Supplementary Figure S3: Subject average GFS spectra (smoothed, 9-point moving average; only for visualization purposes) of the wake EEG eyes open and eyes closed during sustained wakefulness of 40 h. Figure legend refers to the number of hours awake. Blue 0 h awake is after a baseline night of sleep while the 0 h wake in black is after a night of recovery sleep following sleep deprivation.
figureposted on 04.10.2016, 06:22 by Peter Achermann, Thomas Rusterholz, Roland Dürr, Thomas König, Leila Tarokh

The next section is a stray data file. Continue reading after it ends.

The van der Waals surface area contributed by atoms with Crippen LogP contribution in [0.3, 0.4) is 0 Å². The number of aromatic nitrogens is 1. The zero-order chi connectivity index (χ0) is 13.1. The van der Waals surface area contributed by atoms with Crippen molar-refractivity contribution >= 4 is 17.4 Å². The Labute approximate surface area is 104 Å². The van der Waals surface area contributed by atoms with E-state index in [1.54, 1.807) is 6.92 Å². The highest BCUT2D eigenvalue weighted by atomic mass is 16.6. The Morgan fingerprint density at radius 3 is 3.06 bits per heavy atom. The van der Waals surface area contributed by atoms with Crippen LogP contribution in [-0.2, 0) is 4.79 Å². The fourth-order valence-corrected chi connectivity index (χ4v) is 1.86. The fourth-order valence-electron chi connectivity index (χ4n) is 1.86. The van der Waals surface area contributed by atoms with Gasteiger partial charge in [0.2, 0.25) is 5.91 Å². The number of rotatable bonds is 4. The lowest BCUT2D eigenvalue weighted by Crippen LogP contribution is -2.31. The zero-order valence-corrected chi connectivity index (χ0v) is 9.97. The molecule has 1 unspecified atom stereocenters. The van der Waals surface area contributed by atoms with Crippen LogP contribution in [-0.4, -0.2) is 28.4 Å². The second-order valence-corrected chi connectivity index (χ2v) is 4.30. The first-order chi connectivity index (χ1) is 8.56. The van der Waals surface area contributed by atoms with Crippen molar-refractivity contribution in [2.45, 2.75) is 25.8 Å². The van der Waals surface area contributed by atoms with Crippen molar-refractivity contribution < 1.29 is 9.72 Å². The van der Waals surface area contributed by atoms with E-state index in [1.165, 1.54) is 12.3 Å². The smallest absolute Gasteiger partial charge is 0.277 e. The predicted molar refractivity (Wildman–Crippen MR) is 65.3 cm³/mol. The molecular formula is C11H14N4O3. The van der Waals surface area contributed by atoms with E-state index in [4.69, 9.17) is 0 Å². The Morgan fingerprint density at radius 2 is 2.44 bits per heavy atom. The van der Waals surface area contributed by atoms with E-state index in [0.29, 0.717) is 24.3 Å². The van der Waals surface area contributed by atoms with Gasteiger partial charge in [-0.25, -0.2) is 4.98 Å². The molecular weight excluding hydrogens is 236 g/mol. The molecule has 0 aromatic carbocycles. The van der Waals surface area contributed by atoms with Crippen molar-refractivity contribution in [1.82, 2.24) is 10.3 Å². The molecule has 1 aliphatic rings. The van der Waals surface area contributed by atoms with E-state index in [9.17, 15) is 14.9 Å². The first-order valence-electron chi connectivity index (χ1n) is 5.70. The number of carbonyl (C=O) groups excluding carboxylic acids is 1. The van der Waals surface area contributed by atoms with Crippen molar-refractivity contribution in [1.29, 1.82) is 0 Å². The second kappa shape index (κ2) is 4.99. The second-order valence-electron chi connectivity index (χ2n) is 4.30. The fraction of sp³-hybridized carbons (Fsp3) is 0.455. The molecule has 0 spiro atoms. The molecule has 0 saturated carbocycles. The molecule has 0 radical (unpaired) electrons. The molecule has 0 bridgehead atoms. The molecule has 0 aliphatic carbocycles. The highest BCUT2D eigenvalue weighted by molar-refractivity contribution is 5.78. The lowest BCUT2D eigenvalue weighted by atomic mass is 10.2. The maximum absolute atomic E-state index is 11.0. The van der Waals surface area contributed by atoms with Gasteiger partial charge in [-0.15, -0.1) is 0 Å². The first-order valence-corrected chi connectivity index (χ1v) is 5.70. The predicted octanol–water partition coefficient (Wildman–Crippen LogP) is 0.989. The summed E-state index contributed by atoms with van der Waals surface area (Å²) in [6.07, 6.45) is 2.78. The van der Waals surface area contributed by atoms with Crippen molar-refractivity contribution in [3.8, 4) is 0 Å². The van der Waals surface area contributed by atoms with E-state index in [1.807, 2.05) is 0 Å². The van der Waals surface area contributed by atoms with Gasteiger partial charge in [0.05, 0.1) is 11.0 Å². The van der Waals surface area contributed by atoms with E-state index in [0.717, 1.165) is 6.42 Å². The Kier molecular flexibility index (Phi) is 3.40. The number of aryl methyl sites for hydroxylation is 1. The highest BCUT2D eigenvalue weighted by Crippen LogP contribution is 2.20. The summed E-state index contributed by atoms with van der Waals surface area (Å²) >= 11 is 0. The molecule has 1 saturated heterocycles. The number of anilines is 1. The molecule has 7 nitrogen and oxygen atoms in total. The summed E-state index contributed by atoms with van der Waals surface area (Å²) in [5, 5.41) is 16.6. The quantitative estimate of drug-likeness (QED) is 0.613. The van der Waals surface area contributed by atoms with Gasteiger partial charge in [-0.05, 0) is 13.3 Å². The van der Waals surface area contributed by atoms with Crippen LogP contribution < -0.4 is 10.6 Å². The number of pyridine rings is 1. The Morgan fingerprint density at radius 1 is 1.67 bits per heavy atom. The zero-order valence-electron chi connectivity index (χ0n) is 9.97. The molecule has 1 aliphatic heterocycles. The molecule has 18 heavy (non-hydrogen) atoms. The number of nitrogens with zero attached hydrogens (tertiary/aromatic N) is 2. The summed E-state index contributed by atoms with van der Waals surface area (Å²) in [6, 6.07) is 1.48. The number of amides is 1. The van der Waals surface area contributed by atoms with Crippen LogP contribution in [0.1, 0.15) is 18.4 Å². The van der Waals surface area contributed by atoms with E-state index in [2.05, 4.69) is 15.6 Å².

Sleep is characterized by a loss of consciousness, which has been attributed to a breakdown of functional connectivity between brain regions. Global field synchronization (GFS) can estimate functional connectivity of brain processes. GFS is a frequency-dependent measure of global synchronicity of multi-channel EEG data. Our aim was to explore and extend the hypothesis of disconnection during sleep by comparing GFS spectra of different vigilance states. The analysis was performed on eight healthy adult male subjects. EEG was recorded during a baseline night, a recovery night after 40 h of sustained wakefulness and at 3-h intervals during the 40 h of wakefulness. Compared to NREM sleep, REM sleep showed larger GFS values in all frequencies except in the spindle and theta bands, where NREM sleep showed a peak in GFS. Sleep deprivation did not affect GFS spectra in REM and NREM sleep. Waking GFS values were lower compared with REM and NREM sleep except for the alpha band. Waking alpha GFS decreased following sleep deprivation in the eyes closed condition only. Our surprising finding of higher synchrony during REM sleep challenges the view of REM sleep as a desynchronized brain state and may provide insight into the function of REM sleep.